(a) Commands 

(b) Propositions

(c) Exclamations 

(d) Questions


27. Which of the following denotes a statement of relation between two terms?

(a) Proposition 

(b) Denotation

(c) Syllogism 

(d) None of the above


28. Structure of a logical argument is based on

(a) Formal validity

(b) Material truth

(c) Linguistic expression

(d) Aptness of examples


29. In a deductive argument, conclusion is

(a) Summing up of the premises

(b) Not necessarily based on premises

(c) Entailed by the premises

(d) Additional to the premises


30. Syllogistic reasoning is

(a) Deductive 

(b) Inductive

(c) Experimental 

(d) Hypothetical


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31. A syllogism must have

(a) Three terms 

(b) Four terms

(c) Six terms 

(d) Five terms


32. The two kinds of propositions are

(a) Connotative–denotative

(b) Categorical–conditional

(c) Both (a) and (b)

(d) None of the above


33. Which of the following denotes relation between two terms?

(a) Subject 

(b) Predicate

(c) Object 

(d) Copula


34. A deductive argument is valid if

(a) Premises are false and conclusion is true.

(b) Premises are false and conclusion is also false.

(c) Premises are true and conclusion is false.

(d) Premises are true and conclusion is true.


35. Which of the following statements are false?

I. Inductive arguments always proceed from the particular to the general.

II. A cogent argument must be inductively strong.

III. A valid argument may have a false premise and a false conclusion.

IV. An argument may legitimately be spoken of as true or false.

Codes:

(a) II, III and IV 

(b) I and III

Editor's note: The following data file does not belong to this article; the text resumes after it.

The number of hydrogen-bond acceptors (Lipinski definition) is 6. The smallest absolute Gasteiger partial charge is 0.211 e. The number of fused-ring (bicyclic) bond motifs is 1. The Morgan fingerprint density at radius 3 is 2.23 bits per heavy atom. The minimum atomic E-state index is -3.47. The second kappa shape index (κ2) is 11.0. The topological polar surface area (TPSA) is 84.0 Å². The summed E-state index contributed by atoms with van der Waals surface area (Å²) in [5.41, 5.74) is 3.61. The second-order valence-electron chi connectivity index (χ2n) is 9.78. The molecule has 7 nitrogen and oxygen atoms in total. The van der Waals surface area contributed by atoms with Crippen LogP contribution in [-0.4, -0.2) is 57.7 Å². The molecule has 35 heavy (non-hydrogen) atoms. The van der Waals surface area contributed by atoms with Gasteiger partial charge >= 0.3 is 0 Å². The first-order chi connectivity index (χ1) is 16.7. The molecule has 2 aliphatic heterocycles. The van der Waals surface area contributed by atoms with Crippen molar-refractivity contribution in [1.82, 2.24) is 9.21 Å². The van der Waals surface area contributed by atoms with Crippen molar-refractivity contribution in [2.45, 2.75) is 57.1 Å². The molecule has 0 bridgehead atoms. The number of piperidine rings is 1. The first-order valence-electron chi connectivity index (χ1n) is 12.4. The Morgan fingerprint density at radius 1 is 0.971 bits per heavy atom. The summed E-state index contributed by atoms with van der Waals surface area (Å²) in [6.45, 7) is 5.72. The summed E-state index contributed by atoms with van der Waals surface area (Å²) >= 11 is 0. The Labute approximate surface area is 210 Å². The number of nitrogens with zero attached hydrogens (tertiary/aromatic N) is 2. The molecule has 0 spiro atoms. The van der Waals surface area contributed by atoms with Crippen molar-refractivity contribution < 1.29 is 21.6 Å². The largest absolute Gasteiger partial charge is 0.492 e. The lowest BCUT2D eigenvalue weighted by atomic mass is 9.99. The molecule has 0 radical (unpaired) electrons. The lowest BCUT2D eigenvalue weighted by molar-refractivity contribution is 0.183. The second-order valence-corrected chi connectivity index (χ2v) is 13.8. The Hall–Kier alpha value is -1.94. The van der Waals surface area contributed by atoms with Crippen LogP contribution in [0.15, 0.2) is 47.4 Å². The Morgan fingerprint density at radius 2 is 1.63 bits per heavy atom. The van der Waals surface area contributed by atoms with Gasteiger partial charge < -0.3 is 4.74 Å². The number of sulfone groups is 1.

(c) II and IV 

(d) I and II


36. The sum total of the objects to which the term can be applied is its

(a) Connotation 

(b) Denotation

(c) Meaning 

(d) Function


37. Denotation is the same as

(a) Extension 

(b) Intension

(c) Value 

(d) Dictionary


38. The function of suggesting qualities possessed by the objects is known as

(a) Evaluating 

(b) Denoting

(c) Connoting 

(d) Meaning


39. Connotation is the same as

(a) Intension 

(b) Extension

(c) Value 

(d) Meaning


40. In a categorical proposition, the predicate is either affirmed or denied of the subject

(a) Unconditionally 

(b) Conditionally

(c) Emotionally 

(d) None of the above


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41. The proposition ‘if you work hard you will succeed’ is an example of

(a) Categorical proposition

(b) Conditional proposition

(c) Negative proposition

(d) Pre-emptive proposition


42. A disjunctive proposition is a type of

(a) Conditional proposition

(b) Unconditional proposition

(c) Categorical proposition

(d) Imperative proposition


43. Which of the following statements are true?

I. Some arguments while not completely valid are almost valid.

II. A sound argument may be invalid.

III. A cogent argument may have a probably false conclusion.

IV. A statement may be true or false.

Codes:

(a) I and II 

(b) I, III and IV

(c) IV alone 

(d) III and IV


44. Affirmative or negative is the classification of propositions on the basis of

(a) Quantity 

(b) Quality

(c) Validity 

(d) Truth


45. Universal or particular is the classification of the propositions on the basis of

(a) Quantity 

(b) Quality

(c) Validity 

(d) Truth


46. A proposition in which the predicate refers to all individual objects denoted by the subject is called

(a) Particular 

(b) Negative

(c) Disjunctive 

(d) Universal


47. A proposition in which the predicate belongs only to a part of the denotation of the subject is called

(a) Particular 

(b) Negative

(c) Disjunctive 

(d) Universal


48. Individual propositions are to be regarded as

(a) Universal 

(b) Particular

(c) Negative 

(d) None of the above


49. The proposition ‘all men are mortal’ is an example of

(a) Universal affirmative

(b) Universal negative

(c) Particular affirmative

(d) Particular negative


50. The proposition ‘no men are perfect’ is an example of

(a) Universal affirmative 

(b) Universal negative

(c) Particular affirmative 

(d) Particular negative

Logical Reasoning MCQ Quiz 1 is below 👇


Logical Reasoning MCQ Quiz 1